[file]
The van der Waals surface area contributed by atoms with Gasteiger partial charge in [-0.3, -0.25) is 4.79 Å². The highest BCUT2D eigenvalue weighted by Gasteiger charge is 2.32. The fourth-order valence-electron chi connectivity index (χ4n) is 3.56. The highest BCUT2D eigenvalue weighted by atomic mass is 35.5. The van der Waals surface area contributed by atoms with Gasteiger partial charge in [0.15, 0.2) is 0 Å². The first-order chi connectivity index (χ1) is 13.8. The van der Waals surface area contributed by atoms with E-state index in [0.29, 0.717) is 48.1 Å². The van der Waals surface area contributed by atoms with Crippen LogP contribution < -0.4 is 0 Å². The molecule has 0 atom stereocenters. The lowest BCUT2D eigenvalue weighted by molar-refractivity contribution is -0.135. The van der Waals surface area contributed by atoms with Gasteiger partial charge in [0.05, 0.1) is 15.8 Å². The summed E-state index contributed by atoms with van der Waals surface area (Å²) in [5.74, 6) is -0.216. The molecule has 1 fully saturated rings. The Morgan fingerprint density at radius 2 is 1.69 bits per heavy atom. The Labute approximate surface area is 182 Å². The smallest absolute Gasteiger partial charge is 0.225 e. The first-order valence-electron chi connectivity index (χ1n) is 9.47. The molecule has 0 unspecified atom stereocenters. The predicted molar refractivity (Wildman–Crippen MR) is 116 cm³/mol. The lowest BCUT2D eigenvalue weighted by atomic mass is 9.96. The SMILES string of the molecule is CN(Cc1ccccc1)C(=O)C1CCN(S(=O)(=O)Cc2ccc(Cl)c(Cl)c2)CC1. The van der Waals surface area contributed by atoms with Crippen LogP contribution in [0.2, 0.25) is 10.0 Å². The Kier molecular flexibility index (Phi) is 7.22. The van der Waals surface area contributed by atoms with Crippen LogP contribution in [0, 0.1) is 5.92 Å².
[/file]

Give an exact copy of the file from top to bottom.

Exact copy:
The van der Waals surface area contributed by atoms with Gasteiger partial charge in [-0.3, -0.25) is 4.79 Å². The highest BCUT2D eigenvalue weighted by Gasteiger charge is 2.32. The fourth-order valence-electron chi connectivity index (χ4n) is 3.56. The highest BCUT2D eigenvalue weighted by atomic mass is 35.5. The van der Waals surface area contributed by atoms with Gasteiger partial charge in [0.15, 0.2) is 0 Å². The first-order chi connectivity index (χ1) is 13.8. The van der Waals surface area contributed by atoms with E-state index in [0.29, 0.717) is 48.1 Å². The van der Waals surface area contributed by atoms with Crippen LogP contribution < -0.4 is 0 Å². The molecule has 0 atom stereocenters. The lowest BCUT2D eigenvalue weighted by molar-refractivity contribution is -0.135. The van der Waals surface area contributed by atoms with Gasteiger partial charge in [0.05, 0.1) is 15.8 Å². The summed E-state index contributed by atoms with van der Waals surface area (Å²) in [5.74, 6) is -0.216. The molecule has 1 fully saturated rings. The Morgan fingerprint density at radius 2 is 1.69 bits per heavy atom. The Labute approximate surface area is 182 Å². The smallest absolute Gasteiger partial charge is 0.225 e. The first-order valence-electron chi connectivity index (χ1n) is 9.47. The molecule has 0 unspecified atom stereocenters. The predicted molar refractivity (Wildman–Crippen MR) is 116 cm³/mol. The lowest BCUT2D eigenvalue weighted by atomic mass is 9.96. The SMILES string of the molecule is CN(Cc1ccccc1)C(=O)C1CCN(S(=O)(=O)Cc2ccc(Cl)c(Cl)c2)CC1. The van der Waals surface area contributed by atoms with Crippen LogP contribution in [0.2, 0.25) is 10.0 Å². The Kier molecular flexibility index (Phi) is 7.22. The van der Waals surface area contributed by atoms with Crippen LogP contribution in [0, 0.1) is 5.92 Å².